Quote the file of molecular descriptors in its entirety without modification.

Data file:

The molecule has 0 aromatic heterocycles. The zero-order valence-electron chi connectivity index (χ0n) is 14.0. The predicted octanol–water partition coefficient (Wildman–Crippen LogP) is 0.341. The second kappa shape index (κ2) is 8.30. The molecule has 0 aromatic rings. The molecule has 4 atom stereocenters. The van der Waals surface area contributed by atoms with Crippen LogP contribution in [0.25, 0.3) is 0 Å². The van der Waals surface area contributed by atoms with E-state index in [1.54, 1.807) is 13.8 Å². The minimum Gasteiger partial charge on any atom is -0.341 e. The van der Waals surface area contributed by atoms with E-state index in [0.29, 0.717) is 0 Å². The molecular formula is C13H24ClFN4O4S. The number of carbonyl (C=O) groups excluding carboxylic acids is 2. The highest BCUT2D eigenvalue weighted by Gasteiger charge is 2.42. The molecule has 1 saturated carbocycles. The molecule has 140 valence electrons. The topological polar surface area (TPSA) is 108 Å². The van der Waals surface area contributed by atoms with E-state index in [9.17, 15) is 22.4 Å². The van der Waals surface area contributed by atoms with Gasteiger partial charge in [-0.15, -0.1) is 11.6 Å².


The molecule has 0 aromatic heterocycles. The zero-order valence-electron chi connectivity index (χ0n) is 14.0. The predicted octanol–water partition coefficient (Wildman–Crippen LogP) is 0.341. The second kappa shape index (κ2) is 8.30. The molecule has 0 aromatic rings. The molecule has 4 atom stereocenters. The van der Waals surface area contributed by atoms with Crippen LogP contribution in [0.25, 0.3) is 0 Å². The van der Waals surface area contributed by atoms with E-state index in [1.54, 1.807) is 13.8 Å². The minimum Gasteiger partial charge on any atom is -0.341 e. The van der Waals surface area contributed by atoms with E-state index in [0.29, 0.717) is 0 Å². The molecular formula is C13H24ClFN4O4S. The number of carbonyl (C=O) groups excluding carboxylic acids is 2. The highest BCUT2D eigenvalue weighted by Gasteiger charge is 2.42. The molecule has 1 saturated carbocycles. The molecule has 140 valence electrons. The topological polar surface area (TPSA) is 108 Å². The van der Waals surface area contributed by atoms with E-state index in [9.17, 15) is 22.4 Å². The van der Waals surface area contributed by atoms with Gasteiger partial charge in [-0.15, -0.1) is 11.6 Å².